My research broadly falls into three groups:

1. Proving large data limits of variational problems on graphs.

2. Exploiting connections between neural networks and PDE's.

3. Applications of optimal transport type distances to signal and image analysis.

I am also a part of the Cambridge led project on AI assisted diagnosis and prognostication in Covid-19, and the European Union's Horizon 2020 program NoMADS.

Below you can read more, or visit my publication page for references.

  1. Large Data Limits of Variational Problems on Graphs

Several problems from machine learning can be posed as variational problems on graphs, for example balanced cuts and Laplace learning (also known as Laplacian regularisation or Kriging). My interest is in establishing large data limits of the minimisers. Essentially this is the question of when a empirical expectation can be replaced by the population average. The first problem one must address is how to compare a discrete function on a graph with a continuum function on the support of a probability measure. To avoid imposing stringent regularity conditions this is done via an optimal transport framework that allows one to measure Lp type distances via a optimal matching between the discrete and continuum domains. Armed with such a topology one can then seek to use tools from the calculus of variations, such as Gamma-convergence, and PDE's to establish convergence (or lack-of) of the minimisers.

In semi-supervised learning one has a set of feature vectors and a subset of labels. Laplace learning aims to find the smoothest interpolation between the known labels. The notion of smoothest is defined with respect to the geometry of the graph. In this area I am particularly interested in results that establish bounds on the graph-scaling and number of labels for well-posed and ill-posed limits. Furthermore, I am interested in methods that correct for the bias that dominates in the ill-posed regimes (for example, this lead to a new method named Poisson learning that is particularly effective at low labelling regimes).

Clustering can be thought of as a special case of semi-supervised learning when the set of labels is empty. In this case one seeks to partition the feature vectors based only on geometric information. The balanced cut problem, in particular Cheeger cuts, can be related to isoperimetric inequalities. This connection allows one access to a range of tools to understand the behaviour of the graph-based variational problem.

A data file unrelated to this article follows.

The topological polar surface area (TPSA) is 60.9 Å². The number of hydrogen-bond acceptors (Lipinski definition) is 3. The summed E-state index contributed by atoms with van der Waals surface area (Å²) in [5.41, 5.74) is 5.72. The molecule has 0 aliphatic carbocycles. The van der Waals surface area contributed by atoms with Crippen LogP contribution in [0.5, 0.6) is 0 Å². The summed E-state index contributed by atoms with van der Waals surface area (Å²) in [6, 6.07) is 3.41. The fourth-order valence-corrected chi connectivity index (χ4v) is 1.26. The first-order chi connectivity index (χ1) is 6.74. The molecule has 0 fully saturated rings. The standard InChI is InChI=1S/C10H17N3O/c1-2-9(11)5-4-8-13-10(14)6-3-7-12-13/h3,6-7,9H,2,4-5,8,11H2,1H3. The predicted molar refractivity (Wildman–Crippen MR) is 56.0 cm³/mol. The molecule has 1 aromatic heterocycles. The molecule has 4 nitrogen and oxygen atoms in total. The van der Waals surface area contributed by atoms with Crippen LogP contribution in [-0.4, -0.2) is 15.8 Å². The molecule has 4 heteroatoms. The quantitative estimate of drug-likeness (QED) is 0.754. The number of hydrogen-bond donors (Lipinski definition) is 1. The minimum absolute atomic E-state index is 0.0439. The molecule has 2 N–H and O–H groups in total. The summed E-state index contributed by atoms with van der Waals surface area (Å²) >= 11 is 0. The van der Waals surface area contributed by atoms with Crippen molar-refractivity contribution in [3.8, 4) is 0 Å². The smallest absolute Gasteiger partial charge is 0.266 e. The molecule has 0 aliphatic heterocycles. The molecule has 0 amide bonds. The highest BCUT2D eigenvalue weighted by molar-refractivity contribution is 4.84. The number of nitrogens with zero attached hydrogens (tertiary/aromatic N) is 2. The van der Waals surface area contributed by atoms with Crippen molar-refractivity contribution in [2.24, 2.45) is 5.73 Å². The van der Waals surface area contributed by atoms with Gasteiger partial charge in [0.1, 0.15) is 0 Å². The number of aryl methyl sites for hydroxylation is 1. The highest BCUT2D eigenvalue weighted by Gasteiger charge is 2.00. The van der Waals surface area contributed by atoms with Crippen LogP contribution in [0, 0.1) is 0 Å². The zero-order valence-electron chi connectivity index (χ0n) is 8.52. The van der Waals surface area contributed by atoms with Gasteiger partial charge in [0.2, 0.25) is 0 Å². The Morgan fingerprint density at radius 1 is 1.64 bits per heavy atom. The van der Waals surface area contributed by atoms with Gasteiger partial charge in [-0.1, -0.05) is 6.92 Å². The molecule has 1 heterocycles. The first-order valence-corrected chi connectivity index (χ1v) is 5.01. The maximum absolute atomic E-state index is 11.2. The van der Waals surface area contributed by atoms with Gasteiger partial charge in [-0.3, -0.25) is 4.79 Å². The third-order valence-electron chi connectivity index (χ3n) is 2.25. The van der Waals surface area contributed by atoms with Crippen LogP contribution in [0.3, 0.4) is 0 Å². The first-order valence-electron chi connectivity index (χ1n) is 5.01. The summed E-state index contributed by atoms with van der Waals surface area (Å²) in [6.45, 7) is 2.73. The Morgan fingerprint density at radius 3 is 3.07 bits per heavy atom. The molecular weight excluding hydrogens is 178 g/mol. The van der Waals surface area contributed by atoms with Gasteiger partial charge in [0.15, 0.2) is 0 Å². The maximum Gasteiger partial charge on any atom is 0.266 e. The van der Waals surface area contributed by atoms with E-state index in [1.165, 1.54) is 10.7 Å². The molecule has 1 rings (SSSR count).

2. From PDE's to Neural Networks

Neural networks are in fashion for a large range of machine learning problems, however theoretical understanding has lagged behind application success. One particularly interesting (for me!) theoretical framework is to compare neural networks with differential equations via a deep layer / infinite width limit. In this approach I am interested in proving (in a variational framework) the connection between neural networks and differential equations and using insights to design new neural architectures. Particularly of interest are graph neural networks where theory from my graph-based learning work, for example, can be applied to design networks which scale better with the network depth (i.e. overcome the oversmoothing problem).

3. Applications of Optimal Transport Distances

Optimal transport distances, such as the Wasserstein distance, have found applications in many areas of mathematics from probability to geometry, and partial differential equations to the calculus of variations. For example, the heat equation arises as the gradient flow of entropy with respect to the Wasserstein distance, and the isoperimetric inequality can be proved via optimal transport maps.

In data science optimal transport distances have found use as a good measure of distance between images / signals. The Lagrangian nature makes optimal transport distances a more physically justifiable modelling assumption compared to Eularian type distances (such as Lp distances).

Two major disadvantages of optimal transport distances are (1) their computational cost and (2) the lack of off-the-shelf data analysis tools. Linear optimal transport attempts to (partially) overcome these issues by defining a projection (into the tangent plane) so that the Euclidean distance of projections is approximately the optimal transport distance. This goes some way to reducing the computational cost, as effectively the numerical expense becomes linear in the size of the dataset, and standard tools, such as principal component analysis, are applicable in the space of projections. One can map between the space of projections and the optimal transport manifold allowing, for example, modes of variation to be easily visualised.

My interest in linear optimal transport distances centres around the Hellinger--Kantorovich distance and the TLp distance (the latter being the metric used to establish discrete-to-continuum limits in graph-based variational problems). I'm also interested in applications such as to medical/material fingerprinting.